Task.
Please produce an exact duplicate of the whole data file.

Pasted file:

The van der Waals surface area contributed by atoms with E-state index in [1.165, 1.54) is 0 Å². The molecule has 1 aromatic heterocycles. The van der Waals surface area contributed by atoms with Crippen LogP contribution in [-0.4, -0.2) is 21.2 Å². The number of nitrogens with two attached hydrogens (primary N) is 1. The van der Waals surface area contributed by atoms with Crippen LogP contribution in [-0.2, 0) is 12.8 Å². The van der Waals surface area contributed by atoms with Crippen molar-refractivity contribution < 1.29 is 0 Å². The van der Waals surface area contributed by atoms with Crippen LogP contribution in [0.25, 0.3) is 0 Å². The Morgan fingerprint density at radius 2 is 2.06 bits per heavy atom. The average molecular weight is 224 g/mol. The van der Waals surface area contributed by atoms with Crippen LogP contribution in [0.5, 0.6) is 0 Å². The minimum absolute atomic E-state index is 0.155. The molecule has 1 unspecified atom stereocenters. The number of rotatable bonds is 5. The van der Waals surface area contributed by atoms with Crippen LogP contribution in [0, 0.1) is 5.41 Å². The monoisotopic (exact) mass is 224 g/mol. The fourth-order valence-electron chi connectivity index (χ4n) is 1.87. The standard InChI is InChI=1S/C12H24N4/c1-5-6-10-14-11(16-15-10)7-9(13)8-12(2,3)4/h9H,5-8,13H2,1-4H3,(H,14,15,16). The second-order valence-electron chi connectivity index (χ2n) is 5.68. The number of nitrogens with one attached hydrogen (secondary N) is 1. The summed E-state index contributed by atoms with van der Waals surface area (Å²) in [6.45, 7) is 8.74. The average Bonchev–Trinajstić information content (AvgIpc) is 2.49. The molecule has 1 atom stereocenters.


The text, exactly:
The van der Waals surface area contributed by atoms with E-state index in [1.165, 1.54) is 0 Å². The molecule has 1 aromatic heterocycles. The van der Waals surface area contributed by atoms with Crippen LogP contribution in [-0.4, -0.2) is 21.2 Å². The number of nitrogens with two attached hydrogens (primary N) is 1. The van der Waals surface area contributed by atoms with Crippen LogP contribution in [-0.2, 0) is 12.8 Å². The van der Waals surface area contributed by atoms with Crippen molar-refractivity contribution < 1.29 is 0 Å². The van der Waals surface area contributed by atoms with Crippen LogP contribution in [0.25, 0.3) is 0 Å². The Morgan fingerprint density at radius 2 is 2.06 bits per heavy atom. The average molecular weight is 224 g/mol. The van der Waals surface area contributed by atoms with Crippen LogP contribution in [0.5, 0.6) is 0 Å². The minimum absolute atomic E-state index is 0.155. The molecule has 1 unspecified atom stereocenters. The number of rotatable bonds is 5. The van der Waals surface area contributed by atoms with Crippen LogP contribution in [0, 0.1) is 5.41 Å². The monoisotopic (exact) mass is 224 g/mol. The fourth-order valence-electron chi connectivity index (χ4n) is 1.87. The standard InChI is InChI=1S/C12H24N4/c1-5-6-10-14-11(16-15-10)7-9(13)8-12(2,3)4/h9H,5-8,13H2,1-4H3,(H,14,15,16). The second-order valence-electron chi connectivity index (χ2n) is 5.68. The number of nitrogens with one attached hydrogen (secondary N) is 1. The summed E-state index contributed by atoms with van der Waals surface area (Å²) in [6.45, 7) is 8.74. The average Bonchev–Trinajstić information content (AvgIpc) is 2.49. The molecule has 1 atom stereocenters.